CenTexLyn
10-02-2003, 09:51 AM
kprofthestars...

Offenses are all given one of four rankings- low, medium, high, or H+. Those are based not on the specific facts of the case but rather the title of the offense itself.

The Risk Assessment Scoring (the Static and Dynamic values) are placed in a matrix with the offense severity rankings to get an expected voting range (the information most of y'all are probably familiar with is the 7-point matrix, but there were expected percentages that correspond to each of those values in the matrix).

As an example, a high offense severity ranking with a score in the low risk category on the Risk Assessment Scoring could rationally be expected to have favorable votes in 36-50% of similar cases.

The two areas that adversely impact on a lot of files are the Minimum In vs Minimum Out (G1 vs G2 under the new system of classification) and the additive points for age (goes back to the theories of aging out of criminal conduct, so the older an offender is the lower the additive value).

I know someone had posted the general scoring forms elsewhere, and I think I saw the matrix somewhere around here, although it may be on the BPP website (its early in the morning and the caffeine hasn't kicked in yet ;) )...hopefully that helps put some of the stuff into context.

kprofthestars
10-02-2003, 11:29 AM
Thanks. I guess it is too early LOL that or I am having MAJOR blonde moments OR BOTH! I didnt understand ANY of that. I will wait and read it again ;ater maybe it will make more sense then. I guess no matter what, the only thing we can actually do is is WAIT! They are only gonna let him out when THEY see fit no matter what anyways. we need to be thankful that he's not still charged with Capital Murder!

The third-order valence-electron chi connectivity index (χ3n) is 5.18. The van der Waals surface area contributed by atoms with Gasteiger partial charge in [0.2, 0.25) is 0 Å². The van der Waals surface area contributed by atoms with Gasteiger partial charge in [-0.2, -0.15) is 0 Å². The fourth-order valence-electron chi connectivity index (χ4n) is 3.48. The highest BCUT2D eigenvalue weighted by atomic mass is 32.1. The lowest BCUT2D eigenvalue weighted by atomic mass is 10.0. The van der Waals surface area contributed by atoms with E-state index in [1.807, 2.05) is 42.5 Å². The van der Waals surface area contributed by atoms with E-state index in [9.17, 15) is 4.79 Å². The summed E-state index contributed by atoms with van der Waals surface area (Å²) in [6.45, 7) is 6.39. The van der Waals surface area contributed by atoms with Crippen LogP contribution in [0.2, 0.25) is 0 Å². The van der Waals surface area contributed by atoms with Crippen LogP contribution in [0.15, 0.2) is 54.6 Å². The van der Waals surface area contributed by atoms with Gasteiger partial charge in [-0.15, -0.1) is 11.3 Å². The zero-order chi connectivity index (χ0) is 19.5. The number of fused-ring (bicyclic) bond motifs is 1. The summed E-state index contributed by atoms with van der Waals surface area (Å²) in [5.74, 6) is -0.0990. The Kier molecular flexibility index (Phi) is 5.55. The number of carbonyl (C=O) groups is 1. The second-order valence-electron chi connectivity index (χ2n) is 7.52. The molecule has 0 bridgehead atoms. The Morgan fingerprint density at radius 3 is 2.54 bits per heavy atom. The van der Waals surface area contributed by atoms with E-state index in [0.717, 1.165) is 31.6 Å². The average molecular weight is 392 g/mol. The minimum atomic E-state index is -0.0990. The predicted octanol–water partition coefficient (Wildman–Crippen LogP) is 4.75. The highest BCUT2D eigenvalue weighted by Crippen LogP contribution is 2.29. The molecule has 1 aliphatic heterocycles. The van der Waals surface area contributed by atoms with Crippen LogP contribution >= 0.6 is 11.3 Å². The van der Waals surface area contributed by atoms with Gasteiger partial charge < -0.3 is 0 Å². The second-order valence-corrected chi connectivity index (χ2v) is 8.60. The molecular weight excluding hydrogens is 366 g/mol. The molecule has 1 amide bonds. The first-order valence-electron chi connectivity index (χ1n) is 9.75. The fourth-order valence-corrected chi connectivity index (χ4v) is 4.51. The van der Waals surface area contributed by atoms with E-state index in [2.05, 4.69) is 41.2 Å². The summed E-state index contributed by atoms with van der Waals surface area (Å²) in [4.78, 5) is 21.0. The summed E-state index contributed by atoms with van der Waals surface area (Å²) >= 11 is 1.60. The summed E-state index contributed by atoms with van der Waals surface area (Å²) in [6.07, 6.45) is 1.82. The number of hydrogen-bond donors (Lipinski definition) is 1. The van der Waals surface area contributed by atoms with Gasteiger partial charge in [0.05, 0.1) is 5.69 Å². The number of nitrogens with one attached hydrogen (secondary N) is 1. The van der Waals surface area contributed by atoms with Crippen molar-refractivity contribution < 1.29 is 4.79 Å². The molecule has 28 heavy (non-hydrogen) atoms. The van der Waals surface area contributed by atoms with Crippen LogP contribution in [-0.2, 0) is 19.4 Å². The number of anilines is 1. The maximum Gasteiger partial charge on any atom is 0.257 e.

Thank you for your time to try and explain this to me. I'm thinking he is acutlly going to have favorable scoring, but that too just stands on the premise we just gotta wait!

angel84
01-09-2004, 04:16 AM
Thank you CenTexLyn for helping me locate this. I cried when I found that they considered my son's crime high risk. But it is better that I had that information as I work on his support letter.


As of Jan. 2004 there was a link to the file from this page:
http://www.tdcj.state.tx.us/bpp/new_parole_guidelines/new_parole_guidelines.html

It is a pdf file (meaning you need the free Adobe Reader to view it). The free veiwer is http://www.adobe.com/products/acrobat/readstep2.html

The pdf file until they revise the website again is here:
http://www.tdcj.state.tx.us/bpp/new_parole_guidelines/Final%20NCIC%20Ranking%20_8-27-03_.pdf